I’m a pretty big fan of pencil-and-paper logic puzzles, the kind which can be solved by deduction and which tend to reduce to the exact cover problem. Some of these puzzles have entered the mainstream, such as Sudoku and Kakuro of Dell Mag and Nikoli fame.

There are a great number of puzzles beyond those two, and here I’ll cover some of the less well-known ones that I like. This page is perpetually under construction.

Gokigen Naname (ごきげん ななめ), or Slant, is a Nikoli puzzle where you fill in all the squares of a grid with diagonal lines. Numbers specified at certain intersections denote how many diagonals touch that intersection. Diagonals may not form closed loops. While relatively simple as a concept, it’s a really fun puzzle to solve because there are a number of interesting deduction strategies.

Pictured above are a simple Slant puzzle, an animated solution, and the solved state.

Slant is not very well known occidentally, but Simon Tatham’s puzzle collection can generate Slant puzzles of varying size and difficulty.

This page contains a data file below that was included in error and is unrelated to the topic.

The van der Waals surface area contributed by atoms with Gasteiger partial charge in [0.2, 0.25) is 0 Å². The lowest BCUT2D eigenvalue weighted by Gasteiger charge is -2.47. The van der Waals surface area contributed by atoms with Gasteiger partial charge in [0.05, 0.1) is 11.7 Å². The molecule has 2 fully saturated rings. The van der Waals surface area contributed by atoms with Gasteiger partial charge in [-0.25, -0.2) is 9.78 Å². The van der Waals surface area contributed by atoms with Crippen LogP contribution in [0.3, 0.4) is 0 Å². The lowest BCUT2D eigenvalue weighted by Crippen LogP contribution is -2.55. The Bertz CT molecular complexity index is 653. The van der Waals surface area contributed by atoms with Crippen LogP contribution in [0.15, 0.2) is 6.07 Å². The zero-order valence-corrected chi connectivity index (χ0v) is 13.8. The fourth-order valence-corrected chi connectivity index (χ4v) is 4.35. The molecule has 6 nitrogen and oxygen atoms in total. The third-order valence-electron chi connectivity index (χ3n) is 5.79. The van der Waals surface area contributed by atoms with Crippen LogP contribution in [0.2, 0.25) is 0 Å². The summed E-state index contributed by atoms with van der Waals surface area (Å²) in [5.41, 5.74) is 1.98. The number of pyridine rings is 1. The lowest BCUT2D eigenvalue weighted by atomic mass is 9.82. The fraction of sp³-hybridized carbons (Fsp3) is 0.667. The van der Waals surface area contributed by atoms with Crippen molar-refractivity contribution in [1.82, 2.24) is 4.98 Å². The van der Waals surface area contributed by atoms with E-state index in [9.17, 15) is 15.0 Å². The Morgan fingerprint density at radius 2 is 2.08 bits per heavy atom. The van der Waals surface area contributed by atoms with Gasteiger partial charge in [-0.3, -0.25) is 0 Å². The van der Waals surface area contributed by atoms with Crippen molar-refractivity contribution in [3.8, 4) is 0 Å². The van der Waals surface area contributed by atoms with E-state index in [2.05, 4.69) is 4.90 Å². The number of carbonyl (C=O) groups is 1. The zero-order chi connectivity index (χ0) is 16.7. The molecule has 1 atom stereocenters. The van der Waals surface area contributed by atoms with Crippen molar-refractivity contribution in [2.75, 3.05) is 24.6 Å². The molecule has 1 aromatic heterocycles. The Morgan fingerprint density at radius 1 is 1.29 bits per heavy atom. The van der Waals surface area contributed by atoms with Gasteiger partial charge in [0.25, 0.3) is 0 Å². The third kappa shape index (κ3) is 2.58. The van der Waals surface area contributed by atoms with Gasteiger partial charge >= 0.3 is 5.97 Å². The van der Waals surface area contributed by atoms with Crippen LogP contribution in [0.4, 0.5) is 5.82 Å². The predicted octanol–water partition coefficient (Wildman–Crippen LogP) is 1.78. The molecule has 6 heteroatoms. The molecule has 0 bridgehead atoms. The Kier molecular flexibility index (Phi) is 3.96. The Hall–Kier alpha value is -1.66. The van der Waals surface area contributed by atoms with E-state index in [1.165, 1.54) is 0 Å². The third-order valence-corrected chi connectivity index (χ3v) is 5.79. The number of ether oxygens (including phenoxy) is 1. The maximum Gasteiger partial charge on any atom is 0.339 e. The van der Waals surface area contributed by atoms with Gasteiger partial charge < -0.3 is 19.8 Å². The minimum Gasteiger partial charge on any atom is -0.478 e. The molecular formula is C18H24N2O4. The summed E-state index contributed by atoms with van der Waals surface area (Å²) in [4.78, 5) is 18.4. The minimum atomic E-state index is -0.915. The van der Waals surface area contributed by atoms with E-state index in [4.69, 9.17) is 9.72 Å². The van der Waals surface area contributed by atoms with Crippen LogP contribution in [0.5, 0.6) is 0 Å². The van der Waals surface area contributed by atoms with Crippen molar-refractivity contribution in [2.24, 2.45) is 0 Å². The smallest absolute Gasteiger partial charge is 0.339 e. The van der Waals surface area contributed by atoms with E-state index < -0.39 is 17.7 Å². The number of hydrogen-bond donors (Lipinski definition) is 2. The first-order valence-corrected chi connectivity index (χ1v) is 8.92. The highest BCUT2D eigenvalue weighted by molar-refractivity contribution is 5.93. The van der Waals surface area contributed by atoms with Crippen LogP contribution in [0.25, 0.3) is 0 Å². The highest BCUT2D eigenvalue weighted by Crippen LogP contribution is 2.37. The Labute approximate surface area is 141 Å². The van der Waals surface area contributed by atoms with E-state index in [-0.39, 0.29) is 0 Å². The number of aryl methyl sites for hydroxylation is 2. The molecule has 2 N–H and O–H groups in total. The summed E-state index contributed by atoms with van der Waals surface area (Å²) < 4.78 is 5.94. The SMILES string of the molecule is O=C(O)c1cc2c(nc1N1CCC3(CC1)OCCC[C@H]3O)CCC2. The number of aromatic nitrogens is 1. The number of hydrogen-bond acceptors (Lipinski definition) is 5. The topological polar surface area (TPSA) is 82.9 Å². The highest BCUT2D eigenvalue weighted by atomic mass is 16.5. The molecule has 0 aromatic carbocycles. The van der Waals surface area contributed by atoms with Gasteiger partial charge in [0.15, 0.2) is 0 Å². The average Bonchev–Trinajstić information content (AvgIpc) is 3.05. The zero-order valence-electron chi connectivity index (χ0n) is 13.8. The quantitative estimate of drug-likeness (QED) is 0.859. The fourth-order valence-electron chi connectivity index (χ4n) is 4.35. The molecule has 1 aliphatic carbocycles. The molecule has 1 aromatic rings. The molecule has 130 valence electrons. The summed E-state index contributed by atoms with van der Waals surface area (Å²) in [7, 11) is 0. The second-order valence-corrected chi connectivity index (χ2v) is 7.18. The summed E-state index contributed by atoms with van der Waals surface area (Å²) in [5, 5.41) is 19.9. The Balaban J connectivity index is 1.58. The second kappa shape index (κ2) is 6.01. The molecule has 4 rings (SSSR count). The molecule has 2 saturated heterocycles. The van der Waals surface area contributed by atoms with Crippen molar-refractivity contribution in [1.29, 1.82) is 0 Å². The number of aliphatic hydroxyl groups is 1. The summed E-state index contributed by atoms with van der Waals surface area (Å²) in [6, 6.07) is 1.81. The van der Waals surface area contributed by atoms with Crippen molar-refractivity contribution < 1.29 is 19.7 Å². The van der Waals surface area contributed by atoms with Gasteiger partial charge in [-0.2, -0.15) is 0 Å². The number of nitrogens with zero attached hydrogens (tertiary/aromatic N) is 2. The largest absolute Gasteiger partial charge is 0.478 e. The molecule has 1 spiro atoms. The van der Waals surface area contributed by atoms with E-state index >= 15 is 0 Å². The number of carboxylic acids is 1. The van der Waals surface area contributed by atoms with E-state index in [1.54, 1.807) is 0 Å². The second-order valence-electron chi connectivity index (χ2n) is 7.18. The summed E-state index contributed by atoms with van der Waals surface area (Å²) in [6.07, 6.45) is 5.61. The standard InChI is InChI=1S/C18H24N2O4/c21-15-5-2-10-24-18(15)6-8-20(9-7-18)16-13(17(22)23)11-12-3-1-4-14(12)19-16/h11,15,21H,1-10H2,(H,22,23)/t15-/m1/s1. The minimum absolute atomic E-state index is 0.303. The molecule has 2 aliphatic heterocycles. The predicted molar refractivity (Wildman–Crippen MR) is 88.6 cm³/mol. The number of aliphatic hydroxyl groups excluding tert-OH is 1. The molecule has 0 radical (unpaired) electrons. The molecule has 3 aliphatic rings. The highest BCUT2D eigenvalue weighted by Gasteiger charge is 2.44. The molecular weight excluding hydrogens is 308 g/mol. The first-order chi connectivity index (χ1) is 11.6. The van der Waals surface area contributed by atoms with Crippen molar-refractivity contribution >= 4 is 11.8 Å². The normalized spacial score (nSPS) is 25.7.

The Kjarposko—named for its inventor, Kjartan Poskitt, of the Murderous Maths series of children’s math books—features N dominos joined by lines. The task is to place the numbers from 1 to N in the bottoms of the dominos, so that the top of every domino shows the sum of the bottoms of the dominos that are linked to it.

They are odd but quite addicting puzzles. Kjarposkos were introduced in the MM book Kakuro and Other Fiendish Number Puzzles, which features 21 of them, plus two small practice puzzles. The MM website also features 31 daily Kjarposkos, reusing 20 of the puzzles from the book alongside 11 new ones. Which puts the total number of published Kjarposko puzzles at 34.

As of 2019, the Murderous Maths Twitter account has been posting simplified versions of Kjarposkos in a regular series called K-PUZZ. They are smaller and meant to take less than 5 minutes to solve.